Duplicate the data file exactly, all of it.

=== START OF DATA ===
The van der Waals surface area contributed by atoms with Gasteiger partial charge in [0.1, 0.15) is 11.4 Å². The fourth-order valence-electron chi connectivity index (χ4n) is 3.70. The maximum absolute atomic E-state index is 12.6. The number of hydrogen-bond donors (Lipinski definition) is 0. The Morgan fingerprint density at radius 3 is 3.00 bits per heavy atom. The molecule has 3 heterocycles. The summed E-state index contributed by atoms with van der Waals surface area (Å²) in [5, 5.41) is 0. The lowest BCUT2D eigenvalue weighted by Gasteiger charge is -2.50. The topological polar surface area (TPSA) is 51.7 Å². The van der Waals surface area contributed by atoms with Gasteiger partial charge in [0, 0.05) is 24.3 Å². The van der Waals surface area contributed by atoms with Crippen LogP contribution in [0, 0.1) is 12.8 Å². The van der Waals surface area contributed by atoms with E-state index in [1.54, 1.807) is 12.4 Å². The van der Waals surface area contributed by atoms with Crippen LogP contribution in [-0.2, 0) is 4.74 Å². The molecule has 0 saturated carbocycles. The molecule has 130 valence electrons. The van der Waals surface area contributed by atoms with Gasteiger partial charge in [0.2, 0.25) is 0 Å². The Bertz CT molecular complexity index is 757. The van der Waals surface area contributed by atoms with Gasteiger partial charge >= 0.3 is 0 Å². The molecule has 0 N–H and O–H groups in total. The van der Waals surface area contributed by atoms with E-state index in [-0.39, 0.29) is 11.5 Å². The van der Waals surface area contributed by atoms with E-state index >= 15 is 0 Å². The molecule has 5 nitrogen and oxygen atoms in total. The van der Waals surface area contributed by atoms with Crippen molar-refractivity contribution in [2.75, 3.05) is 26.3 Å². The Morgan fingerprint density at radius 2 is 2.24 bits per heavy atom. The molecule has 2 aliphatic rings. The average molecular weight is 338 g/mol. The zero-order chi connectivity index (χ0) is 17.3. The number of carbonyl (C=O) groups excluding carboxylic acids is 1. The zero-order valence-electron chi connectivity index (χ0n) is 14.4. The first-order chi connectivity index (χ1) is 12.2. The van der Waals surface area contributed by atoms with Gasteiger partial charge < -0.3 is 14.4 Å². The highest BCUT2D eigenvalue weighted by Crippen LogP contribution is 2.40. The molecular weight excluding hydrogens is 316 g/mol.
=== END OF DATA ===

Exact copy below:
The van der Waals surface area contributed by atoms with Gasteiger partial charge in [0.1, 0.15) is 11.4 Å². The fourth-order valence-electron chi connectivity index (χ4n) is 3.70. The maximum absolute atomic E-state index is 12.6. The number of hydrogen-bond donors (Lipinski definition) is 0. The Morgan fingerprint density at radius 3 is 3.00 bits per heavy atom. The molecule has 3 heterocycles. The summed E-state index contributed by atoms with van der Waals surface area (Å²) in [5, 5.41) is 0. The lowest BCUT2D eigenvalue weighted by Gasteiger charge is -2.50. The topological polar surface area (TPSA) is 51.7 Å². The van der Waals surface area contributed by atoms with Gasteiger partial charge in [0, 0.05) is 24.3 Å². The van der Waals surface area contributed by atoms with Crippen LogP contribution in [0, 0.1) is 12.8 Å². The van der Waals surface area contributed by atoms with E-state index in [1.54, 1.807) is 12.4 Å². The van der Waals surface area contributed by atoms with Crippen LogP contribution in [-0.2, 0) is 4.74 Å². The molecule has 0 saturated carbocycles. The molecule has 130 valence electrons. The van der Waals surface area contributed by atoms with Gasteiger partial charge in [0.2, 0.25) is 0 Å². The Bertz CT molecular complexity index is 757. The van der Waals surface area contributed by atoms with Gasteiger partial charge >= 0.3 is 0 Å². The molecule has 0 N–H and O–H groups in total. The van der Waals surface area contributed by atoms with E-state index in [-0.39, 0.29) is 11.5 Å². The van der Waals surface area contributed by atoms with E-state index >= 15 is 0 Å². The molecule has 5 nitrogen and oxygen atoms in total. The van der Waals surface area contributed by atoms with Crippen molar-refractivity contribution in [2.75, 3.05) is 26.3 Å². The Morgan fingerprint density at radius 2 is 2.24 bits per heavy atom. The molecule has 2 aliphatic rings. The average molecular weight is 338 g/mol. The zero-order chi connectivity index (χ0) is 17.3. The number of carbonyl (C=O) groups excluding carboxylic acids is 1. The zero-order valence-electron chi connectivity index (χ0n) is 14.4. The first-order chi connectivity index (χ1) is 12.2. The van der Waals surface area contributed by atoms with Gasteiger partial charge < -0.3 is 14.4 Å². The highest BCUT2D eigenvalue weighted by Crippen LogP contribution is 2.40. The molecular weight excluding hydrogens is 316 g/mol.